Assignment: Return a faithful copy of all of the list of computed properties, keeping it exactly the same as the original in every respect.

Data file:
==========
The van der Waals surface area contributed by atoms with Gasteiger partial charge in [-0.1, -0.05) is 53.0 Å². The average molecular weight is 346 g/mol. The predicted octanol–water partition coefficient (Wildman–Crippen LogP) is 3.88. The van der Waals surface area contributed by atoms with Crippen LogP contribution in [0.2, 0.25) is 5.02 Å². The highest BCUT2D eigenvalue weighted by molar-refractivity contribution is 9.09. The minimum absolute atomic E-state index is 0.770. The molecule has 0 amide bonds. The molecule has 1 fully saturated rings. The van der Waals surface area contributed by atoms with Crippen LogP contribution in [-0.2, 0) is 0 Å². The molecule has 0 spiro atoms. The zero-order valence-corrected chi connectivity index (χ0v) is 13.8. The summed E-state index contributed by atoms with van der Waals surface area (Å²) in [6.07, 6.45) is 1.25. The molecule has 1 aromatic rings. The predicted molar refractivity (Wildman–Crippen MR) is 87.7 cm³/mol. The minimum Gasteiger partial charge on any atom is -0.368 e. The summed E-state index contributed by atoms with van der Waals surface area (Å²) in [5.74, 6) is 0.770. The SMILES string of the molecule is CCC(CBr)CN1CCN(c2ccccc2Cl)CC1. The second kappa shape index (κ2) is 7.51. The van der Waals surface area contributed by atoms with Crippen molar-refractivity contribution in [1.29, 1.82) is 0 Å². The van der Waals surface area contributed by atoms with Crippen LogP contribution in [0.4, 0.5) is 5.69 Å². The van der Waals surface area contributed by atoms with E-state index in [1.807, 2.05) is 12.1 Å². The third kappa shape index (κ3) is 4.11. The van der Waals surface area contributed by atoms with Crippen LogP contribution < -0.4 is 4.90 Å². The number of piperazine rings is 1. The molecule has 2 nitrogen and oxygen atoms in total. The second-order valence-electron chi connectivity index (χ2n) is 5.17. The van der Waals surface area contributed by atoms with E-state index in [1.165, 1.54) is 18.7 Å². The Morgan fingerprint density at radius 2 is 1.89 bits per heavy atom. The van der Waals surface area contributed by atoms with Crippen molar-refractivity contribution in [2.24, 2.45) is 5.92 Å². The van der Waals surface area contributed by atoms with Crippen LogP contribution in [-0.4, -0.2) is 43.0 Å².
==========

The van der Waals surface area contributed by atoms with Gasteiger partial charge in [-0.1, -0.05) is 53.0 Å². The average molecular weight is 346 g/mol. The predicted octanol–water partition coefficient (Wildman–Crippen LogP) is 3.88. The van der Waals surface area contributed by atoms with Crippen LogP contribution in [0.2, 0.25) is 5.02 Å². The highest BCUT2D eigenvalue weighted by molar-refractivity contribution is 9.09. The minimum absolute atomic E-state index is 0.770. The molecule has 0 amide bonds. The molecule has 1 fully saturated rings. The van der Waals surface area contributed by atoms with Crippen LogP contribution in [-0.2, 0) is 0 Å². The molecule has 0 spiro atoms. The zero-order valence-corrected chi connectivity index (χ0v) is 13.8. The summed E-state index contributed by atoms with van der Waals surface area (Å²) in [6.07, 6.45) is 1.25. The molecule has 1 aromatic rings. The predicted molar refractivity (Wildman–Crippen MR) is 87.7 cm³/mol. The minimum Gasteiger partial charge on any atom is -0.368 e. The summed E-state index contributed by atoms with van der Waals surface area (Å²) in [5.74, 6) is 0.770. The SMILES string of the molecule is CCC(CBr)CN1CCN(c2ccccc2Cl)CC1. The second kappa shape index (κ2) is 7.51. The van der Waals surface area contributed by atoms with Crippen molar-refractivity contribution in [1.29, 1.82) is 0 Å². The van der Waals surface area contributed by atoms with Crippen LogP contribution in [0.4, 0.5) is 5.69 Å². The van der Waals surface area contributed by atoms with E-state index in [1.807, 2.05) is 12.1 Å². The third kappa shape index (κ3) is 4.11. The van der Waals surface area contributed by atoms with Crippen LogP contribution < -0.4 is 4.90 Å². The number of piperazine rings is 1. The molecule has 2 nitrogen and oxygen atoms in total. The second-order valence-electron chi connectivity index (χ2n) is 5.17. The van der Waals surface area contributed by atoms with E-state index in [1.165, 1.54) is 18.7 Å². The Morgan fingerprint density at radius 2 is 1.89 bits per heavy atom. The van der Waals surface area contributed by atoms with Crippen molar-refractivity contribution in [2.24, 2.45) is 5.92 Å². The van der Waals surface area contributed by atoms with Crippen LogP contribution in [-0.4, -0.2) is 43.0 Å².